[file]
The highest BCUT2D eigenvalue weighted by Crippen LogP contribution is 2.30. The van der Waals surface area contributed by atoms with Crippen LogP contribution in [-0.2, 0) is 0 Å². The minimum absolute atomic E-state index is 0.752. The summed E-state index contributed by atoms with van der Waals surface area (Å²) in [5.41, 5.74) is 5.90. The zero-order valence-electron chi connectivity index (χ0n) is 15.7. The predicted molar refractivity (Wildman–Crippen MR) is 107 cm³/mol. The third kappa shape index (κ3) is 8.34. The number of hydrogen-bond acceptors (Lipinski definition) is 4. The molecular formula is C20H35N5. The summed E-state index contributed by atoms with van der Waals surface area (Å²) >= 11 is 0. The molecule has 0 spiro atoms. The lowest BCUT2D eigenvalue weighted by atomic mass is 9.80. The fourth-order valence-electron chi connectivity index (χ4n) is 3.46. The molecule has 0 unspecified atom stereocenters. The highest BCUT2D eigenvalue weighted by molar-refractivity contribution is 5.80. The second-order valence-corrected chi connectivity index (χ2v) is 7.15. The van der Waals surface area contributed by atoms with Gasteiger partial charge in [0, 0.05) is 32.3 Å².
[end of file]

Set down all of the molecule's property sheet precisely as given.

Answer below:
The highest BCUT2D eigenvalue weighted by Crippen LogP contribution is 2.30. The van der Waals surface area contributed by atoms with Crippen LogP contribution in [-0.2, 0) is 0 Å². The minimum absolute atomic E-state index is 0.752. The summed E-state index contributed by atoms with van der Waals surface area (Å²) in [5.41, 5.74) is 5.90. The zero-order valence-electron chi connectivity index (χ0n) is 15.7. The predicted molar refractivity (Wildman–Crippen MR) is 107 cm³/mol. The third kappa shape index (κ3) is 8.34. The number of hydrogen-bond acceptors (Lipinski definition) is 4. The molecular formula is C20H35N5. The summed E-state index contributed by atoms with van der Waals surface area (Å²) >= 11 is 0. The molecule has 0 spiro atoms. The lowest BCUT2D eigenvalue weighted by atomic mass is 9.80. The fourth-order valence-electron chi connectivity index (χ4n) is 3.46. The molecule has 0 unspecified atom stereocenters. The highest BCUT2D eigenvalue weighted by molar-refractivity contribution is 5.80. The second-order valence-corrected chi connectivity index (χ2v) is 7.15. The van der Waals surface area contributed by atoms with Gasteiger partial charge in [0, 0.05) is 32.3 Å².